Perspectives from the Sector: Impact of COVID-19 ECD – Practitioner’s View

Lorna Samuels, Early Childhood Practitioner

This blog feature is from Lorna Samuels. She is an early childhood practitioner at Faith Mission Early Childhood Development Centre in Sydenham, St. Catherine, a Mixed Pre-School. Pre-Covid-19 the ECI had an enrollment of 45 children.

ECC: Thank you Ms. Samuels for taking part in this interview and sharing your views about the impact of COVID-19 on the early childhood development sector.

ECC: In what ways have COVID-19 affected your ECI?

LS: The COVID-19 pandemic has affected our institution in many ways.  For example, it has caused a severe reduction of number of children in our classes and has reduced the number of toddlers in our nursery department; this was because of social distancing restrictions as many parents started working from home. As a team, we lost the togetherness the we enjoyed before the pandemic that we had as coworkers and with the children which has not been fully restored.  Additionally, due to the reduction in class sizes, the school has lost income which has affected the regular payment of salaries to the staff and also the general operations of the school.

ECC: How have you been coping with the closure of COVID-19?

LS: During the period when the school closed, the Principal of the school hosted a sensitization and training session for us to know about and learn how to use Google Meet and other virtual classroom platforms so that we would be equipped to continue teaching and learning remotely to support our children’s learning needs.  This would have been my first time using the online platform to teach; it was a bit challenging.  However, with time and further guidance, I was able to use various techniques to improve the delivery of my lessons. I was quite happy to be able to engage the children using this medium.  I also received support from the ECC Region 6 team through attending virtual meetings that focused on how to cope with the stress brought on by the pandemic.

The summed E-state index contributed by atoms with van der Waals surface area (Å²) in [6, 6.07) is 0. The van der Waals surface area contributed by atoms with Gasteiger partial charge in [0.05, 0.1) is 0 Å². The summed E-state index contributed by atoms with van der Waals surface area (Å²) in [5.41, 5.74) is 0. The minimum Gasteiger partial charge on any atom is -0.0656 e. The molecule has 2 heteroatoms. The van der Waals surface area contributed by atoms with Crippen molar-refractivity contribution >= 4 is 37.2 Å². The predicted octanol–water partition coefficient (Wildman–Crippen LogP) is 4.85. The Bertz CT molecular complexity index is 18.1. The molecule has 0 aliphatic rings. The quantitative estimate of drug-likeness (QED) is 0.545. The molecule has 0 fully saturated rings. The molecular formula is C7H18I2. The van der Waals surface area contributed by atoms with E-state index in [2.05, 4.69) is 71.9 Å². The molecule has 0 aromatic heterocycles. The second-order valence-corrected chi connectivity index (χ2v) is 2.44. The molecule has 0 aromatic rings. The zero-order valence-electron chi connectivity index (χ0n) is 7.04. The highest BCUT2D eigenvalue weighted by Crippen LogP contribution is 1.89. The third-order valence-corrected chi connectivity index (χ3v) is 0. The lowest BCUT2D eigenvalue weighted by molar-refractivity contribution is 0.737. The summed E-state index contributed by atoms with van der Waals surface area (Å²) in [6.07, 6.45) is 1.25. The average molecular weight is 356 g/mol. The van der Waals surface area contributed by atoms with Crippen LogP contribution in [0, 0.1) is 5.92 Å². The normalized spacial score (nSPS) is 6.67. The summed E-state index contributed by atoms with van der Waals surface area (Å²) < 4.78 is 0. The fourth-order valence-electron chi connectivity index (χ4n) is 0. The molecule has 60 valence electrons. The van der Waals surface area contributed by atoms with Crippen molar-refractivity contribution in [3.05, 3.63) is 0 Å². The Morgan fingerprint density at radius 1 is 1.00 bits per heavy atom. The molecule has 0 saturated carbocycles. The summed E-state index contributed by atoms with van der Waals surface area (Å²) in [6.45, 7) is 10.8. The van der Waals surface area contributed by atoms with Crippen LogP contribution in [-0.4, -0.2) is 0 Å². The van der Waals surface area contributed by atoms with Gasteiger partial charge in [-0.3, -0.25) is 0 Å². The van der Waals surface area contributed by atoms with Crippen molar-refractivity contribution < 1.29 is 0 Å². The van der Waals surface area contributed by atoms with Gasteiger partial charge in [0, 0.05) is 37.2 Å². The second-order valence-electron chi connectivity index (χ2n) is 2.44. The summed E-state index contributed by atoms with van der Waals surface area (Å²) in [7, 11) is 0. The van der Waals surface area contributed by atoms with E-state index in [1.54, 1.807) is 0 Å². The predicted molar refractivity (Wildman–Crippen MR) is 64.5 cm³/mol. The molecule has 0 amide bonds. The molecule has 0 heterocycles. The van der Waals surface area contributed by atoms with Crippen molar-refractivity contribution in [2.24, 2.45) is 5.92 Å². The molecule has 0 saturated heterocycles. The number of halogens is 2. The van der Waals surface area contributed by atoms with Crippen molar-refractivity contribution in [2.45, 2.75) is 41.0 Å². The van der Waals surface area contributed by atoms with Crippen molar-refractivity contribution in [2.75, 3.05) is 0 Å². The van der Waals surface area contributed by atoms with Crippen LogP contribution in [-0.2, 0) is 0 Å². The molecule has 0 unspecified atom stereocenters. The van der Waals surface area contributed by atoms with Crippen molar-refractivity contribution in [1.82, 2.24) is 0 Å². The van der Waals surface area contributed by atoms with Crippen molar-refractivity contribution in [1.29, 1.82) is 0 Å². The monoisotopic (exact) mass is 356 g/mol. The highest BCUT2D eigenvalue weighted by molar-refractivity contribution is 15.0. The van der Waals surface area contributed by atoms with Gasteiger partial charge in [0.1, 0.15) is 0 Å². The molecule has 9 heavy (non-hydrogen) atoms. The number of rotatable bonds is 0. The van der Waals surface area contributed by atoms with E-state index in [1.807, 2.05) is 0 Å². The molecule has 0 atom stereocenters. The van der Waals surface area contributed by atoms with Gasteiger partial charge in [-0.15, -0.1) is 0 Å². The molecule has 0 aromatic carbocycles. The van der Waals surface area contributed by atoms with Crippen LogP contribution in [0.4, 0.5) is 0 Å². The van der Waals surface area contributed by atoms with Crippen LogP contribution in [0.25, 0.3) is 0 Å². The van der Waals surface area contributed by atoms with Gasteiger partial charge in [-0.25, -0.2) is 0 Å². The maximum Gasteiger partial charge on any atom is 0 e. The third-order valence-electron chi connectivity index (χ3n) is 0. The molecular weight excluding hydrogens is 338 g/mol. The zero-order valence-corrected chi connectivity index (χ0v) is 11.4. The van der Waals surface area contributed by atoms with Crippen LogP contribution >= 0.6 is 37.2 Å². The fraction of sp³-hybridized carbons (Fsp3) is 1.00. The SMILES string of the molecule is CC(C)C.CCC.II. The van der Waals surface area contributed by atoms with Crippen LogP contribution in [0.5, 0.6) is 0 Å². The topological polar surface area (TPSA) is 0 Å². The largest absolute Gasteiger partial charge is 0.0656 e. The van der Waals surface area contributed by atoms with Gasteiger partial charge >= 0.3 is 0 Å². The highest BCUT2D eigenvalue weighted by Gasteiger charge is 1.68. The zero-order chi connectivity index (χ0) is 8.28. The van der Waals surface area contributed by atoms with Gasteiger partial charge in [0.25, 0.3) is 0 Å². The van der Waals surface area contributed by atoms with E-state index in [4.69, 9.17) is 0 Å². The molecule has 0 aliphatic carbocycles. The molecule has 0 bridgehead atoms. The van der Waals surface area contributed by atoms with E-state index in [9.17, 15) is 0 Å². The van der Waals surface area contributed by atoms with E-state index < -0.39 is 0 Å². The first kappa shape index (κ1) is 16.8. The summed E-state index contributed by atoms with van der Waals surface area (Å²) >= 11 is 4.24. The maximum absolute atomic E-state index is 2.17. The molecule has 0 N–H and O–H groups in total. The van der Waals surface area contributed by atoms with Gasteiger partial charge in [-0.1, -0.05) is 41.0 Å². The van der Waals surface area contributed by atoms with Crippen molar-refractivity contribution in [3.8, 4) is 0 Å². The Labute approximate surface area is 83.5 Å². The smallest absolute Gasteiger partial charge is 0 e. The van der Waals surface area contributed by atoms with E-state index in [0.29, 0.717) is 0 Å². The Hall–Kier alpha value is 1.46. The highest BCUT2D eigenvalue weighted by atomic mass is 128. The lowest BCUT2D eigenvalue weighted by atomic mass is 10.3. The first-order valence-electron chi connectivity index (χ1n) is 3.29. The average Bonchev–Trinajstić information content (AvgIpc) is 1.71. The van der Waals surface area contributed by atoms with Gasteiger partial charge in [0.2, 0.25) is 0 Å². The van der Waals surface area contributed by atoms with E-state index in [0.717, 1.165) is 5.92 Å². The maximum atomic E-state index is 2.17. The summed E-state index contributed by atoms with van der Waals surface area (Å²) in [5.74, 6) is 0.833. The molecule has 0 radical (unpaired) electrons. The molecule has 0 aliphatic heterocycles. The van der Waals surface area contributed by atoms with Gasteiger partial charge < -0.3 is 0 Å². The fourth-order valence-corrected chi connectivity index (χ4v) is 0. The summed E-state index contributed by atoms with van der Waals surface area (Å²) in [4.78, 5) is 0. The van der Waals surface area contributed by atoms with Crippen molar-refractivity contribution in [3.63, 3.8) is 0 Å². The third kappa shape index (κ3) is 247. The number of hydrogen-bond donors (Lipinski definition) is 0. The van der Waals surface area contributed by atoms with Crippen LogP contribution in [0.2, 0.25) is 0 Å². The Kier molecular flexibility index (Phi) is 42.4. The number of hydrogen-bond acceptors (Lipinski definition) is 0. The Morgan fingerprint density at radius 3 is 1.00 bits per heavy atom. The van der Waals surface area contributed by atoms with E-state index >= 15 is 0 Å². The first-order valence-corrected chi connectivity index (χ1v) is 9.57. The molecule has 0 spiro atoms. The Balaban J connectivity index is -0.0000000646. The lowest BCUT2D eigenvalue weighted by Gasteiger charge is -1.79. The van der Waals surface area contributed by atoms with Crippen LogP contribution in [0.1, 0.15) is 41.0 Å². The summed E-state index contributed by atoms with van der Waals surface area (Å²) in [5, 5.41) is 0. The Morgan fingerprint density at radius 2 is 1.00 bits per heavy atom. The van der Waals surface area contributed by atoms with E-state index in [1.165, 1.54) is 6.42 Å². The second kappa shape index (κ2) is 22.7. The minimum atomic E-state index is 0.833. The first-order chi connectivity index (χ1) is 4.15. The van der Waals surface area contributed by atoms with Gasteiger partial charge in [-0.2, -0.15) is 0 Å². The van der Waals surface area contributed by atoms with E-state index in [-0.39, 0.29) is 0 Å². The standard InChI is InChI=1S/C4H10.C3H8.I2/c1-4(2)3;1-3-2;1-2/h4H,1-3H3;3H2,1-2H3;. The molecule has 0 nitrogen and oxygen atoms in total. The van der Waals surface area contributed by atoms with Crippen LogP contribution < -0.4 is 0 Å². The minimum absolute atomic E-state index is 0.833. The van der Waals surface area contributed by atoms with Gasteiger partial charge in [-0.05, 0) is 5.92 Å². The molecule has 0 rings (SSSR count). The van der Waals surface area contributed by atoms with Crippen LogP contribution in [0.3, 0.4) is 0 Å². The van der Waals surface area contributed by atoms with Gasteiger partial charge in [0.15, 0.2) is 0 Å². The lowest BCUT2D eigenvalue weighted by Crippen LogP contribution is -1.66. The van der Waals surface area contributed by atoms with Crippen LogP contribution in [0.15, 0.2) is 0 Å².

Personally, it has been a challenging experience for me and my family. Fortunately, I was able to apply for financial support through the Government’s COVID-19 Care Grant to help to offset my expenses. Although these expenses were not all covered, I am thankful to God, that through the support from my Principal and family, I was able to survive the full impact of the COVID-19 virus. 

ECC: How have the children you teach been coping with the closure of school due to COVID-19?

LS: Since schools have been closed, the children have been actively engaged in remote learning classes using Google Meet platform.  This was a first for the children which was not easy for them because they were used to the face-to-face classes, outdoor activities and, physical and social interactions.  However, within a short time, the children were able to embrace the new learning platform and are now able to communicate and explore the features of the platform with their friends in the absence of normal face-to-face interactions.  I have also observed that this new teaching and learning approach was greatly supported by their parents.   

ECC: What is your hope for the children in a post-COVID-19 world?

LS: COVID-19 has been declared a global pandemic since March 2020.  This pandemic has caused a shift from teaching face-to-face to teaching online. As we continue to adjust to this new learning approach, several problems have surfaced and which are impacting learning. For example, there are still some children who are without a tablet and therefore are not able to fully participate in the use of the virtual platform. In addition, parents of these children are having difficulty to acquire a tablet or smart device to enable them to embrace this new normal way of learning. As we continue to navigate this rapidly evolving situation, it is my hope and desire that none of our children will be left behind. The fact is, it is at this early stage of development that our children are introduced to formal education. Therefore, they should not be hindered in any way, shape or form from acquiring the knowledge and skills needed for their development.

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